“It’s no secret some of my struggles and some of the things I’ve been working through, but I’ve done that before,” Bradley said recently. “I hate to call myself a veteran, but I am a veteran. I’ve done this. I’ve struggled, I’ve gotten better. And that’s what it’s about, man. It’s taking a deep breath, taking a step back. I’ve really been working hard to get my form back and get back to the guy that the Phillies need me to be.”
Whether or not Neris is the closer, the Phillies need him to pull it together, too.
Through 25 appearances, he had a 1.90 ERA and was 9-for-11 in save opportunities. When he allowed a game-tying homer to Atlanta’s Freddie Freeman in a blown save June 10, it marked the first run he had given up since May 8. But he coughed up another save June 12 against the Yankees. In his last five appearances, he has a 12.46 ERA and three blown saves in four chances.
“I know I have a responsibility to the team, especially in the inning I’m pitching in,” Neris said. “I just have to stay focused.”
Maybe a week or two out of the ninth inning could help. Girardi strayed from Neris as the closer last season after the Phillies acquired Brandon Workman in a trade with Boston. But Workman was a train wreck, and Girardi turned back to Neris down the stretch.
Neris, who is eligible for free agency after the season, is 82-for-106 in save opportunities in his career, a 77.4% success rate that ranks 23rd among 26 active relievers with at least 75 saves.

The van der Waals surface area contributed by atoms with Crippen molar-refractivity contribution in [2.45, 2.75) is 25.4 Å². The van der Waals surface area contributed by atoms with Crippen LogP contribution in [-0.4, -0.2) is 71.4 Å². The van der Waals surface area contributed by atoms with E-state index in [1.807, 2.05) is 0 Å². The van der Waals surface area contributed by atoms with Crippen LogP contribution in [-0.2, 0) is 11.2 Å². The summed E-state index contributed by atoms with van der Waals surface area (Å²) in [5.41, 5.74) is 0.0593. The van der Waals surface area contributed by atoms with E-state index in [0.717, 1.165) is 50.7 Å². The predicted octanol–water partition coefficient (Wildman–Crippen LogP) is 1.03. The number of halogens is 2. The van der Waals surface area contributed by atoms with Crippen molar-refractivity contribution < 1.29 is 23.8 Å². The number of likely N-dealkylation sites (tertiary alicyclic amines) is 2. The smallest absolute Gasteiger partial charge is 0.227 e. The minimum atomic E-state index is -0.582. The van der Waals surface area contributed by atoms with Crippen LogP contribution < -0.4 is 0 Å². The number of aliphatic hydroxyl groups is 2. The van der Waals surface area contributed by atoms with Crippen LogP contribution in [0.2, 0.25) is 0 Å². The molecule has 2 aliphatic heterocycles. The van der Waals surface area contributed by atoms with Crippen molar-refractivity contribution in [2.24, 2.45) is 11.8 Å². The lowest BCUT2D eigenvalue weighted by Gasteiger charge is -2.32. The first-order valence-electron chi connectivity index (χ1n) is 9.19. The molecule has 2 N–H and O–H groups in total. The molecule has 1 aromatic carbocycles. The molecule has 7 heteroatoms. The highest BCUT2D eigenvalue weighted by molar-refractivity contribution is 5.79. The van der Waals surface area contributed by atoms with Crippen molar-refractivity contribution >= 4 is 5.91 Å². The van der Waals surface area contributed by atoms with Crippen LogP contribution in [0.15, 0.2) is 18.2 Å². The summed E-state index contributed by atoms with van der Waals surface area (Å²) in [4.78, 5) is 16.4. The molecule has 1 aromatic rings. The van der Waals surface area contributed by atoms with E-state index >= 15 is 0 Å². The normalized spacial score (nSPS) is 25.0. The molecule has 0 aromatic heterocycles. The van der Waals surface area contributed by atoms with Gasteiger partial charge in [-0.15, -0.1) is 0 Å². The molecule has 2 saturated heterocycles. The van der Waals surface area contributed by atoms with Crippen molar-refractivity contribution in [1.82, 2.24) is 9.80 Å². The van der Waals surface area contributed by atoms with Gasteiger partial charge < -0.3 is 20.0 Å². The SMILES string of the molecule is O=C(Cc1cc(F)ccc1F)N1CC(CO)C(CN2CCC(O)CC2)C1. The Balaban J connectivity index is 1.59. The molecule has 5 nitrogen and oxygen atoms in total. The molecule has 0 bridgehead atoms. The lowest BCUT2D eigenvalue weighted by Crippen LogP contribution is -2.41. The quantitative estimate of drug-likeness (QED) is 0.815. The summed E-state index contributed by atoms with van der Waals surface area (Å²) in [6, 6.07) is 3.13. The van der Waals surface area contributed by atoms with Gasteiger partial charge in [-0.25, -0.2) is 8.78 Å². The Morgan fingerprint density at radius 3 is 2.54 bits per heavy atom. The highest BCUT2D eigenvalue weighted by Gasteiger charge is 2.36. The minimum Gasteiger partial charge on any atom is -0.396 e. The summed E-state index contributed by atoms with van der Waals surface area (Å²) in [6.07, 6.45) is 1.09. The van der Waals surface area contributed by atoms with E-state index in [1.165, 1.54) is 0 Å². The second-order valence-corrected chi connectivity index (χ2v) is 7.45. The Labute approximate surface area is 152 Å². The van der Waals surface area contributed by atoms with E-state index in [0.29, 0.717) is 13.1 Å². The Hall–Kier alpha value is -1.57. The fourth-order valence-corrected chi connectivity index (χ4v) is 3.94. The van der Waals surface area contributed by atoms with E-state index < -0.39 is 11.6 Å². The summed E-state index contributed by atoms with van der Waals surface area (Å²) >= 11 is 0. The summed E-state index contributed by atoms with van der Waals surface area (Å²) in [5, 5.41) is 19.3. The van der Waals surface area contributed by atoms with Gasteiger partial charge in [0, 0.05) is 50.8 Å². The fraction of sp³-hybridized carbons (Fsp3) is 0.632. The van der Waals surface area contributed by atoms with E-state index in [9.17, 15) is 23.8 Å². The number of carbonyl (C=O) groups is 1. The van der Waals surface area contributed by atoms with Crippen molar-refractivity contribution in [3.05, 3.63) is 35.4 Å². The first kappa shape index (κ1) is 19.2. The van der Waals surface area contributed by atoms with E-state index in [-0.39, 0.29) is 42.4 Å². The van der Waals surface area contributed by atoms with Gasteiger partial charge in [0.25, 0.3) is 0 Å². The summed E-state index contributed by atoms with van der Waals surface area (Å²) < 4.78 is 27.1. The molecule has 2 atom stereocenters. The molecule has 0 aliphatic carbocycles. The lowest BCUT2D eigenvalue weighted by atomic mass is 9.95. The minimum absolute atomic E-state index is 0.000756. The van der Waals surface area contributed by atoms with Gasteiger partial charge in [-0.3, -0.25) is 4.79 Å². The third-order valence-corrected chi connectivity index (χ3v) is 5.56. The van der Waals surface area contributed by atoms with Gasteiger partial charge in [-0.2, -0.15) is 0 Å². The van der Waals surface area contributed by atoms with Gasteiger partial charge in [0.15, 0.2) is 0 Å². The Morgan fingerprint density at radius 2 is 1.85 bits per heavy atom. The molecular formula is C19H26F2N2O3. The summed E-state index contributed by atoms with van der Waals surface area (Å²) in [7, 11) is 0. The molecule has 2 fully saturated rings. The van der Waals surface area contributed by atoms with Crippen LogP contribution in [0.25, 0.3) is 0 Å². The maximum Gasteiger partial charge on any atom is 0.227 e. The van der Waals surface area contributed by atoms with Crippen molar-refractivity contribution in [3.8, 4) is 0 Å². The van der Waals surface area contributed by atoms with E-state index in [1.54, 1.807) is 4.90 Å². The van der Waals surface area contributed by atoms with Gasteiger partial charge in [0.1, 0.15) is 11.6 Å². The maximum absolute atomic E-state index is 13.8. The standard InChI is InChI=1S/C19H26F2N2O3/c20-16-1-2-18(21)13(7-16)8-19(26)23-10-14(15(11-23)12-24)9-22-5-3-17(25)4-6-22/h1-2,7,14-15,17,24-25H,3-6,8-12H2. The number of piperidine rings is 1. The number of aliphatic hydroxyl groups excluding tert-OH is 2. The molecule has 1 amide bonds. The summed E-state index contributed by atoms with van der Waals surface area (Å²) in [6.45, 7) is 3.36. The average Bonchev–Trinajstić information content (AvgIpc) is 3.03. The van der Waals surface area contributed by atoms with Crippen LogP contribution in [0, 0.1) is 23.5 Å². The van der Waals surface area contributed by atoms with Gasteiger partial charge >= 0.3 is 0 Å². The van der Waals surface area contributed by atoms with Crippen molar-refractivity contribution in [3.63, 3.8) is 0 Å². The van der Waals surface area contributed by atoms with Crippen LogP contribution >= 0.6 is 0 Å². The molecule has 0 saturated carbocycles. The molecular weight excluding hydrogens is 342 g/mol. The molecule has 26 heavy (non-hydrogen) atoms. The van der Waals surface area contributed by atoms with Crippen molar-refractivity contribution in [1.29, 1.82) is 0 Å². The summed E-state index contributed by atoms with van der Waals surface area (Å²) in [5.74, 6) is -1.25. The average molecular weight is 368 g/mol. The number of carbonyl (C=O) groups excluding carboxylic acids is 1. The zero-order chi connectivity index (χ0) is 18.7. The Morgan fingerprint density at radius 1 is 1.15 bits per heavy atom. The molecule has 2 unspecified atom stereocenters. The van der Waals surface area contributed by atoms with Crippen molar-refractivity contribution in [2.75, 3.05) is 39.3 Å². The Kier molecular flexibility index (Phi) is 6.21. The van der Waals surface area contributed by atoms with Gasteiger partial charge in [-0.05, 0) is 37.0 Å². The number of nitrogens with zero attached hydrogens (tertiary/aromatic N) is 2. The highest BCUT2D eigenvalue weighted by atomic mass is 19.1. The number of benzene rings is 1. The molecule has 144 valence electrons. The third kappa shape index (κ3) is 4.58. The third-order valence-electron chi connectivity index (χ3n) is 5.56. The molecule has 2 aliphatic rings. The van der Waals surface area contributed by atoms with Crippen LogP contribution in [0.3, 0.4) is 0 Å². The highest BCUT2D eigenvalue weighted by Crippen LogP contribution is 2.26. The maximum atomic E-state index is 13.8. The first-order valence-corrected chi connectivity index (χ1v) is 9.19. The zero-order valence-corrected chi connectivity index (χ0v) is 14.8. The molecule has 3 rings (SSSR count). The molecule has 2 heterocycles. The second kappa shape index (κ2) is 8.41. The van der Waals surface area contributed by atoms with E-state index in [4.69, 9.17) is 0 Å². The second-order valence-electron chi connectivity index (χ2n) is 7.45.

“Hec is hard on himself,” Bryce Harper said. “Hec’s not trying to go out there and blow games. He’s not trying to go out there and not throw strikes. Anybody who comes out of the bullpen, we have faith in them. That’s how we feel as of right now.”
But Girardi’s faith, at least, is as shaky as it has been all season.
Girardi’s bullpen usage came under scrutiny again Wednesday. He explained why he did what he did.
Nationals president of baseball operations Mike Rizzo blasted Girardi in a radio interview, calling him a “con artist” for asking that Max Scherzer be checked again for sticky substances Tuesday night. Dombrowski defended Girardi, as Matt Breen writes.
Today: The Phillies are off.
Tomorrow: Let’s play two! Aaron Nola, Matt Moore meet the Mets, 4:10 p.m.
Saturday: Phillies face ace-of-aces Jacob deGrom in New York, 4:10 p.m.
Sunday: Ex-Met Zack Wheeler faces his former team, 1:10 p.m.
Monday: Phillies travel to Cincinnati for a makeup game, 6:40 p.m.
Stat of the day
Harper continues to own Nationals right-hander Erick Fedde, his former teammate at Las Vegas High and for a few years with Washington. Including his opposite-field homer Wednesday, he is 6-for-15 (.400) with four homers and four walks against Fedde.
It marked Harper’s second homer in as many games and his 10th of the season. But all 10 homers have come with the bases empty. Dating to last season, Harper has hit 12 straight solo homers. Only 86 of his 221 plate appearances (38.9%) this season have come with a runner on base.
From the mailbag
Send questions by email or on Twitter @ScottLauber.
Question: Am I wrong in believing Rhys [Hoskins] does not do well batting second? Any statistics on where he does best? — Betty Perry-Fingal (@PerryFingal) via Twitter
Answer: Thanks, Betty, for the question. Interestingly, Hoskins has been most productive in the No. 2 spot this season, with an .862 OPS and 12 homers. (Overall, he has a .783 OPS and 16 homers.)
But you’re not wrong in that, over his career, Hoskins has fared better as a cleanup hitter than batting second. Those are the two positions in the order he has occupied most often. Here’s the comparison:
No. 2: .225 average, .335 on-base, .476 slugging, 47 homers
No. 4: .256 average, .385 on-base, .530 slugging, 55 homers